The Christian Year eBook

This eBook from the Gutenberg Project consists of approximately 203 pages of information about The Christian Year.

   The morning mist is cleared away,
   Yet still the face of Heaven is grey,
Nor yet this autumnal breeze has stirred the grove,
   Faded yet full, a paler green
   Skirts soberly the tranquil scene,
The red-breast warbles round this leafy cove.

   Sweet messenger of “calm decay,”
   Saluting sorrow as you may,
As one still bent to find or make the best,
   In thee, and in this quiet mead,
   The lesson of sweet peace I read,
Rather in all to be resigned than blest.

   ’Tis a low chant, according well
   With the soft solitary knell,
As homeward from some grave beloved we turn,
   Or by some holy death-bed dear,
   Most welcome to the chastened ear
Of her whom Heaven is teaching how to mourn.

   O cheerful tender strain! the heart
   That duly bears with you its part,
Singing so thankful to the dreary blast,
   Though gone and spent its joyous prime,
   And on the world’s autumnal time,
’Mid withered hues and sere, its lot be cast: 

   That is the heart for thoughtful seer,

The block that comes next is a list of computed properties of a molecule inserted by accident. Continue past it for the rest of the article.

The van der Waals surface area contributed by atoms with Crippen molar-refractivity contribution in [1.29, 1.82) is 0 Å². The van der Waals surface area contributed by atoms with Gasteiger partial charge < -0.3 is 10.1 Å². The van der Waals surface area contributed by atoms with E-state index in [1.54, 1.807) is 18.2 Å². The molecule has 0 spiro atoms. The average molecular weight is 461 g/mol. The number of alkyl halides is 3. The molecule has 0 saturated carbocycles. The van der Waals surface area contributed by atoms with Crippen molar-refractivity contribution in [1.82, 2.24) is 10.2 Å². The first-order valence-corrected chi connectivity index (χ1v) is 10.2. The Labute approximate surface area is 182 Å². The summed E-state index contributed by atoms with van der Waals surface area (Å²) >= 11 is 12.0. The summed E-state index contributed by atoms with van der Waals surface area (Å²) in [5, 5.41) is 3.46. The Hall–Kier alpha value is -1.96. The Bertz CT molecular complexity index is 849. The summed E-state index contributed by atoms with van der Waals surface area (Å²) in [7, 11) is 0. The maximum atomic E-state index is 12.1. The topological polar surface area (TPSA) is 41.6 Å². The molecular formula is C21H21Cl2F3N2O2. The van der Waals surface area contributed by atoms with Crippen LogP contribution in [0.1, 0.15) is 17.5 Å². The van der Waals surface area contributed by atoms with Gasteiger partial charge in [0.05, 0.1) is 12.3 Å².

Watching, in trance nor dark nor clear,
Th’ appalling Future as it nearer draws: 
   His spirit calmed the storm to meet,
   Feeling the rock beneath his feet,
And tracing through the cloud th’ eternal Cause.

   That is the heart for watchman true
   Waiting to see what god will do,
As o’er the Church the gathering twilight falls
   No more he strains his wistful eye,
   If chance the golden hours be nigh,
By youthful Hope seen beaming round her walls.

   Forced from his shadowy paradise,
   His thoughts to Heaven the steadier rise: 
There seek his answer when the world reproves: 
   Contented in his darkling round,
   If only he be faithful found,
When from the east the eternal morning moves.

Note:  The expression, “calm delay,” is borrowed from a friend, by whose kind permission the following stanzas are here inserted.

To the red-breast.

Unheard in summer’s flaring ray,
   Pour forth thy notes, sweet singer,
Wooing the stillness of the autumn day: 
   Bid it a moment linger,
      Nor fly
Too soon from winter’s scowling eye.

The blackbird’s song at even-tide,
   And hers, who gay ascends,
Filling the heavens far and wide,
   Are sweet.  But none so blends,
      As thine,
With calm decay, and peace divine.


Lord, how oft shall my brother sin against me, and I forgive him? 
Matthew xviii. 21.

What liberty so glad and gay,
   As where the mountain boy,
Reckless of regions far away,
   A prisoner lives in joy?

The dreary sounds of crowded earth,
   The cries of camp or town,
Never untuned his lonely mirth,
   Nor drew his visions down.

Project Gutenberg
The Christian Year from Project Gutenberg. Public domain.
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